To be honest, I now suspect the reason we retrobikers report huge speed increases (I've read of XC speed increases of up to 30% from some people, which I don't doubt) is because when we move on from our retrobikes and buy a decent 29er (or 650b), the larger wheel helps slightly, but it's the other technological improvements that give the real speed boost: better, faster rolling tyres, tubeless, excellent suspension design - things like that.

Compared to buying an entire new bike just for the bigger wheels, fitting a set of fast rolling tubeless tyres is pretty cheap (about 100 gbp?) and should give a proportionally bigger increase in XC speed. Other improvements, like bigger wheels, top flight FS, carbon everything etc., will probably get you another 5-10% if you do them all and are willing to spend a few grand.

But I might be completely wrong...


Last edited by ultrazenith on Tue May 01, 2018 11:06 am, edited 2 times in total.

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 Post subject: Re: So is it 26 or 27.5"
PostPosted: Tue May 01, 2018 10:57 am 
retrobike rider / Gold Trader
retrobike rider / Gold Trader

Joined: Sat Jul 21, 2007 9:48 am
Posts: 7687
Location: Bristol
ultrazenith wrote:

Looking at values for trye rolling resistance (RR), it looks like tyre choice (and going tubeless) probably has a bigger impact on speed than wheel size.
https://www.bicyclerollingresistance.com/mtb-reviews
https://www.bicyclerollingresistance.co ... utyl-tubes



a lot of people are missing this part.

There's a world of difference between my same-size Schwalbe Racing ralph (noodly XC tyre) and Hans Dampf (all mountain tyre). Bigger tyres are generally more heavily treaded, with stickier compounds


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 Post subject: Re: So is it 26 or 27.5"
PostPosted: Tue May 01, 2018 11:12 am 
King of the DuckBoard
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I know this i wished i'd recommended a 26er from crc.co.uk and not a 27.5 :facepalm: As they have a good choice of 26er for his needs. But no i said go for a 27.5 :oops: Lucky his wife took no notice and bought a 26er :D I have removed the sales man's mind control hat. 26er's rule.


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 Post subject: Re: So is it 26 or 27.5"
PostPosted: Tue May 01, 2018 11:16 am 
retrobike rider / Gold Trader
retrobike rider / Gold Trader

Joined: Sat Jul 21, 2007 9:48 am
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buying a brand new 26er is batshit mental, and i say that as someone who is cheerfully cpaitalising on 26er worthlessness


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 Post subject: Re: So is it 26 or 27.5"
PostPosted: Tue May 01, 2018 11:41 am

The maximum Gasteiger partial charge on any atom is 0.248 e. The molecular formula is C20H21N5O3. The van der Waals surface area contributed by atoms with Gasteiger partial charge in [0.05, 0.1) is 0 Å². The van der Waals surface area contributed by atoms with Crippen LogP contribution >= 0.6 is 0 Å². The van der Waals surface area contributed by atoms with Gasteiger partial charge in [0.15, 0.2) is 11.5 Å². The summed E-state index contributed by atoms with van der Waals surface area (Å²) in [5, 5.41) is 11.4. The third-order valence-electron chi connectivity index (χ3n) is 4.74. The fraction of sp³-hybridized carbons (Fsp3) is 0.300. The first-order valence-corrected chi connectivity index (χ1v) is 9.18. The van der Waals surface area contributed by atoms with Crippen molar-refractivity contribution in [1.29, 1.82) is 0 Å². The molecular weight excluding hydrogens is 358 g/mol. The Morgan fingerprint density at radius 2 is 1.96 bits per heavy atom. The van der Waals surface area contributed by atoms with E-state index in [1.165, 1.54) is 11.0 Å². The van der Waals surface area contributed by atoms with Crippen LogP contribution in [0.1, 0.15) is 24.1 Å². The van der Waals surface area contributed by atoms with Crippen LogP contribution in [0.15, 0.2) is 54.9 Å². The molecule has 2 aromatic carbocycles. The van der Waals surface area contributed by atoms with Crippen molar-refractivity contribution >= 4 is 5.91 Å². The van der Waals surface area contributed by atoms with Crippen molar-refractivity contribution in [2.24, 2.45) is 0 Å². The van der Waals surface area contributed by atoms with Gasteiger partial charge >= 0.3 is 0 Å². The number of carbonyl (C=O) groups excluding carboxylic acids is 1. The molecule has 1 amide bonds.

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Location: Porto / Plymouth
cce wrote:
buying a brand new 26er is batshit mental, and i say that as someone who is cheerfully cpaitalising on 26er worthlessness


I hope to find myself a 26er Giant Anthem in my size one of these days.


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 Post subject: Re:
PostPosted: Tue May 01, 2018 12:00 pm 
retrobike rider / Gold Trader
retrobike rider / Gold Trader
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I couldn't really tell you which is fastest between my 650b ht and 29" fs. Strava suggests they're similar but I've never really done back to back testing and have no plans to start!

They certainly feel different though and lead me to ride in different ways and pick different lines. As I've mentioned before, the 29er feels like a puppy straining at the leash, always trying to pull you along where as the 650b likes you to make the choices for yourself but rewards when you do. It's easier to chuck about for sure.

As for 26", my last modern one was far slower than my current bikes. It's hard to compare though as it had noodly suspension, narrow-ish tyres and geometry that I'm not used to. I'd imagine a modern 26" wouldn't be too far off the pace.


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 Post subject: Re: So is it 26 or 27.5"
PostPosted: Tue May 01, 2018 3:38 pm 
King of the DuckBoard
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Location: weight weenie 26er
cce wrote:
buying a brand new 26er is batshit mental, and i say that as someone who is cheerfully cpaitalising on 26er worthlessness



true the 26er's on offer are not to a high standard. But if you don't need a top level machine. Then not a problem But if like me a bike snob then this would be a top quality buy

https://www.dulight.fr/en/47-26er


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 Post subject: Re: So is it 26 or 27.5"
PostPosted: Tue May 01, 2018 5:00 pm 
retrobike rider / Gold Trader
retrobike rider / Gold Trader

Joined: Sat Jul 21, 2007 9:48 am
Posts: 7687
Location: Bristol
tintin40 wrote:
cce wrote:
buying a brand new 26er is batshit mental, and i say that as someone who is cheerfully cpaitalising on 26er worthlessness



true the 26er's on offer are not to a high standard. But if you don't need a top level machine. Then not a problem But if like me a bike snob then this would be a top quality buy

https://www.dulight.fr/en/47-26er


decent forks are getting harder to find, and the best new tyres aren't coming out in 26 though. You'd be mad to buy it over the 650B version